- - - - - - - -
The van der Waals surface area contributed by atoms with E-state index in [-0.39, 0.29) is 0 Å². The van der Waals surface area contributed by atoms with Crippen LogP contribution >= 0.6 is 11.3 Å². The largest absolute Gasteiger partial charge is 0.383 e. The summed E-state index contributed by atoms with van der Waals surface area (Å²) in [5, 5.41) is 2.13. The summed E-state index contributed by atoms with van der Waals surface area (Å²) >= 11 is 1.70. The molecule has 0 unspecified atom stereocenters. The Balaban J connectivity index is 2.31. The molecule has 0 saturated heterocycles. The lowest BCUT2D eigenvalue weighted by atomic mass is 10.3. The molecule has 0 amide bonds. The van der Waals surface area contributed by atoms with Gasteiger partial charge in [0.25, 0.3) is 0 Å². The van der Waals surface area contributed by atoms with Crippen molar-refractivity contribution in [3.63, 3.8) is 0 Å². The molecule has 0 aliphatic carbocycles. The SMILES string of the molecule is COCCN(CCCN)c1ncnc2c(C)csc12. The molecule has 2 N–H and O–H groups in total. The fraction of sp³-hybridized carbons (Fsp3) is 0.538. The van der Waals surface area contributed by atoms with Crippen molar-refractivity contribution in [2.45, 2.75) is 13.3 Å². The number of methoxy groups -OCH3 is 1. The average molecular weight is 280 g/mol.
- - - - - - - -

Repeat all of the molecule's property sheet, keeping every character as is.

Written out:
The van der Waals surface area contributed by atoms with E-state index in [-0.39, 0.29) is 0 Å². The van der Waals surface area contributed by atoms with Crippen LogP contribution >= 0.6 is 11.3 Å². The largest absolute Gasteiger partial charge is 0.383 e. The summed E-state index contributed by atoms with van der Waals surface area (Å²) in [5, 5.41) is 2.13. The summed E-state index contributed by atoms with van der Waals surface area (Å²) >= 11 is 1.70. The molecule has 0 unspecified atom stereocenters. The Balaban J connectivity index is 2.31. The molecule has 0 saturated heterocycles. The lowest BCUT2D eigenvalue weighted by atomic mass is 10.3. The molecule has 0 amide bonds. The van der Waals surface area contributed by atoms with Gasteiger partial charge in [0.25, 0.3) is 0 Å². The van der Waals surface area contributed by atoms with Crippen molar-refractivity contribution in [3.63, 3.8) is 0 Å². The molecule has 0 aliphatic carbocycles. The SMILES string of the molecule is COCCN(CCCN)c1ncnc2c(C)csc12. The molecule has 2 N–H and O–H groups in total. The fraction of sp³-hybridized carbons (Fsp3) is 0.538. The van der Waals surface area contributed by atoms with Crippen molar-refractivity contribution in [2.45, 2.75) is 13.3 Å². The number of methoxy groups -OCH3 is 1. The average molecular weight is 280 g/mol.